The front and back of the instruction card that comes with each pack.
As you can see, knowledge of the basic Japanese syllabary hiragana is required to benefit from Moekanji. If you have not done so already, you can learn hiragana with Moekana.
I was considering showing the readings in romanized format but came to the conclusion that there is not much point learning kanji if you are not going to bother learn hiragana. Also, although Moekana was developed as a product aimed at foreigners learning Japanese, many Japanese parents bought Moekana for their kids to learn Hiragana and it even became the 2nd best selling anime product on Amazon Japan. Therefore, I've decided to keep the "kun" and "on" readings in hiragana - it caters for domestic folks in Japan and forces you to learn hiragana before you attempt kanji - because there is not much point learning kanji without hiragana!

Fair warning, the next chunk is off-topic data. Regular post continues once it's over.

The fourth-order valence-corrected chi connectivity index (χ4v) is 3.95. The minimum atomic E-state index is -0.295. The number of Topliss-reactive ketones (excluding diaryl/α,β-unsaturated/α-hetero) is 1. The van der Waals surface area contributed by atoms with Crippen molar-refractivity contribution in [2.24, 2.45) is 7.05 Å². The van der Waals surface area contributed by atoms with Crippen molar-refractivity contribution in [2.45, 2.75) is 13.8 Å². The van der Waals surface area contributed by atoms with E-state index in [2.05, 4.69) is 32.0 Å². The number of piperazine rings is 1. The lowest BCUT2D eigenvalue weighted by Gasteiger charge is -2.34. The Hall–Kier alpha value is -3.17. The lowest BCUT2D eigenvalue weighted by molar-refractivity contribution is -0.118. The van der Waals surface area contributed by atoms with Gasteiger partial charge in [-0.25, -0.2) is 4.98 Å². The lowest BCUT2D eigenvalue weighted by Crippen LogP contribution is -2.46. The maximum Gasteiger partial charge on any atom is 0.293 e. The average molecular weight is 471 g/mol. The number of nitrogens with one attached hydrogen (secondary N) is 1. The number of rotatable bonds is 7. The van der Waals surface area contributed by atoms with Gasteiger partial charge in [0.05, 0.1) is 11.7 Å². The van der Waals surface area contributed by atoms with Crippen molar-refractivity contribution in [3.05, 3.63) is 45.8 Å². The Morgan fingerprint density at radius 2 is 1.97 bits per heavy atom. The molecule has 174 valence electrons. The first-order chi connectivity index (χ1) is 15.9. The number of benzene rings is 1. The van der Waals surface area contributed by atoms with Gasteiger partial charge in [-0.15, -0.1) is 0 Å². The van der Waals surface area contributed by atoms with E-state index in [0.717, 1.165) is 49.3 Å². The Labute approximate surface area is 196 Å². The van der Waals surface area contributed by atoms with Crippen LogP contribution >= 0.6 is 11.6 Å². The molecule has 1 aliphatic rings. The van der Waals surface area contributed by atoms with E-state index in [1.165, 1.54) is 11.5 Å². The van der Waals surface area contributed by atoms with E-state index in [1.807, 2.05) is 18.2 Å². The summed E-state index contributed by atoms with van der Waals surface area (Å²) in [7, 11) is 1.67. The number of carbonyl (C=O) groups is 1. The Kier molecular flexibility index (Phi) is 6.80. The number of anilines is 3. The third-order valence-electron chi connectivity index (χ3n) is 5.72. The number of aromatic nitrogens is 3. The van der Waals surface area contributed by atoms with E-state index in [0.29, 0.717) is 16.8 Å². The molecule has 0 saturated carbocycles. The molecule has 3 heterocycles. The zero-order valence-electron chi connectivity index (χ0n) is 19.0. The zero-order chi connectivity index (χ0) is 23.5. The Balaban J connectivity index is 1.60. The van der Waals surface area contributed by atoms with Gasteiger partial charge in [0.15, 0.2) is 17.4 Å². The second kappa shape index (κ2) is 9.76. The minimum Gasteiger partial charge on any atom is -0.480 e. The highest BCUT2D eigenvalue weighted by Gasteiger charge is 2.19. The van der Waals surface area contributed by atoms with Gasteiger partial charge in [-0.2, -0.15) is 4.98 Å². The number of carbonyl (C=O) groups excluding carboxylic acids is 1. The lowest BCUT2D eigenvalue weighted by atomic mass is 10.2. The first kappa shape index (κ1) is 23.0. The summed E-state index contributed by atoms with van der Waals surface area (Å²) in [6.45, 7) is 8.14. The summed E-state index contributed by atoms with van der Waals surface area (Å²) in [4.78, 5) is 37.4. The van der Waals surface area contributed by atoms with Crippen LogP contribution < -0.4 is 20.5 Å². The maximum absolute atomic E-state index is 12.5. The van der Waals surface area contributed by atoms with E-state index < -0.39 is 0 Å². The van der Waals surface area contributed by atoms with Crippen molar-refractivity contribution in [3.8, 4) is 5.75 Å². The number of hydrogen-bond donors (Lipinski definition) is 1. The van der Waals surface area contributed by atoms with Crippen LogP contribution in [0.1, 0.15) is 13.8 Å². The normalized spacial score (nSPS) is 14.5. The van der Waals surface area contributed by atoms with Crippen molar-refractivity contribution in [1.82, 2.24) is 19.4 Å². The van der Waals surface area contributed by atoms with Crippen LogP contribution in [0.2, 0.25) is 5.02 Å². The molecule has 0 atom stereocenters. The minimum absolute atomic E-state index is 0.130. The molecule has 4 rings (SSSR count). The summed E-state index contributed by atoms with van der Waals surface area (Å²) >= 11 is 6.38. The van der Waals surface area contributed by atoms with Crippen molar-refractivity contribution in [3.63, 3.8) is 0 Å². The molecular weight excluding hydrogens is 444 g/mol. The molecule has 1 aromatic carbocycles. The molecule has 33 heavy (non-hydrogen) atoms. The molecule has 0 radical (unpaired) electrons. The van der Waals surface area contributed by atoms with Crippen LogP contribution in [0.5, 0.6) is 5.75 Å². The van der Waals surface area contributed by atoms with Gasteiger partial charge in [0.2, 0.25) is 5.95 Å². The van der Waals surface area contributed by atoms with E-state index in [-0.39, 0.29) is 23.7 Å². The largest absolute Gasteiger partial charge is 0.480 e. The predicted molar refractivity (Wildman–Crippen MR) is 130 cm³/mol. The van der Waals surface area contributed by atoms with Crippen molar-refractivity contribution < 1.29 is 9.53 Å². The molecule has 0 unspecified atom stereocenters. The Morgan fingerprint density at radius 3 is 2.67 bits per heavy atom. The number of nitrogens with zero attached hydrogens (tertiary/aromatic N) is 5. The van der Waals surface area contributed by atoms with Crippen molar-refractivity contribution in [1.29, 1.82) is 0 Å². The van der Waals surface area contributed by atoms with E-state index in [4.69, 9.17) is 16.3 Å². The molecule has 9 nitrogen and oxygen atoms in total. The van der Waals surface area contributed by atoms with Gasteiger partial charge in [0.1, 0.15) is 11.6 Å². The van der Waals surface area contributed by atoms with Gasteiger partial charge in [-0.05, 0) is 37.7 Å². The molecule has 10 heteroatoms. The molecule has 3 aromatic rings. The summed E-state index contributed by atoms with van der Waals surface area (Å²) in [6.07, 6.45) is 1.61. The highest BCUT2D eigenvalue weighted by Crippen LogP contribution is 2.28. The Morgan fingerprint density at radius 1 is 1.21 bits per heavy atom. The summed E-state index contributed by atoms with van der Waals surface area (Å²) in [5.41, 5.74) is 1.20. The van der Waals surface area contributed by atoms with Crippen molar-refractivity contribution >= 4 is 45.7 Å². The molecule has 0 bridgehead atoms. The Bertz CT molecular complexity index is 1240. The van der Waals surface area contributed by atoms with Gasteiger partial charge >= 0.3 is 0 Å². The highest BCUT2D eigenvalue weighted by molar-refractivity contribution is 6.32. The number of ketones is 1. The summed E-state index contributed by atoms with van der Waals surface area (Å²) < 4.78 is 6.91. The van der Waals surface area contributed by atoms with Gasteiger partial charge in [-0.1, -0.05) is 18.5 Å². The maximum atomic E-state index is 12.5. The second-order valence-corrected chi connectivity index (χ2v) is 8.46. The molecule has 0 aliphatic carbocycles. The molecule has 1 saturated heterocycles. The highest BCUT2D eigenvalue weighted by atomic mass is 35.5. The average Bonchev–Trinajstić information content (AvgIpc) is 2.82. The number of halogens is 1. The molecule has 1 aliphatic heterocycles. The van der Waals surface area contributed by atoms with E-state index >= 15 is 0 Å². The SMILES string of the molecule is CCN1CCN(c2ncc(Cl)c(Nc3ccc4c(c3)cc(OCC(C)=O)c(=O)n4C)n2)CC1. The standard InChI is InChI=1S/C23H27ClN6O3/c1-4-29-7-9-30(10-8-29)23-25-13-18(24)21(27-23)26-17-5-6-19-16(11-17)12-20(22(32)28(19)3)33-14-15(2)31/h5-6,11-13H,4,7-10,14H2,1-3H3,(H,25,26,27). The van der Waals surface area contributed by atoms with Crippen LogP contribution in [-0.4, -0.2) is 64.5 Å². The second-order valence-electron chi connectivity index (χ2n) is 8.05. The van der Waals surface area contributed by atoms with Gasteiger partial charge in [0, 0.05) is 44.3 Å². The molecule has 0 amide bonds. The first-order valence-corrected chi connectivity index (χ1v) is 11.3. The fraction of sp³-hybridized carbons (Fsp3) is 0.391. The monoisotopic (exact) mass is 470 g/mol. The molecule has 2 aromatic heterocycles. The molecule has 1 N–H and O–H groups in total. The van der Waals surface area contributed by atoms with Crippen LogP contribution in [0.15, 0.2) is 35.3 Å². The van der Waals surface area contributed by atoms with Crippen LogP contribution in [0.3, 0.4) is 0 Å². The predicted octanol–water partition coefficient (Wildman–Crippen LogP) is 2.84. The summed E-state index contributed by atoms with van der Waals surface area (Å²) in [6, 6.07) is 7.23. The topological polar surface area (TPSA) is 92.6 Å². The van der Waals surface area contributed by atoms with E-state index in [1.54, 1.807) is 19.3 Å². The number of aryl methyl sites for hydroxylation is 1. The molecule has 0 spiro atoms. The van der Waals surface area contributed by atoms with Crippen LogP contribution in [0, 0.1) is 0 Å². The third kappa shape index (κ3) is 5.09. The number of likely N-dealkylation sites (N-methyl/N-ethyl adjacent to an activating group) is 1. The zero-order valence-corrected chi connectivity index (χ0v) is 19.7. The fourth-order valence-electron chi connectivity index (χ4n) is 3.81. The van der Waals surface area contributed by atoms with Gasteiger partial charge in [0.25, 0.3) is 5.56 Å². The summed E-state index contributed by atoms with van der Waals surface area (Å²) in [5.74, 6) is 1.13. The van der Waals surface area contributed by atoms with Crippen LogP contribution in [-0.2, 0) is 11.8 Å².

And if you are wondering what "kun" and "on" readings are, Wikipedia has a thorough explanation on the differences in classification. But very simply put, they are just different ways of reading the same Kanji depending on the situation.
There are many flash cards on the market that are packed with information like Kanji stroke order and a barrage of compound words. Based on my own experience of learning Kanji, I felt that learning stroke order from the start slows down the learning of Kanji. Also, a barrage of compound words is not useful when you are just starting out to learn that kanji!
Moekanji follows the original design elements of the successful Moekana and focus on what you need to get up and running as soon as possible while fusing Japanese learning with Moe culture.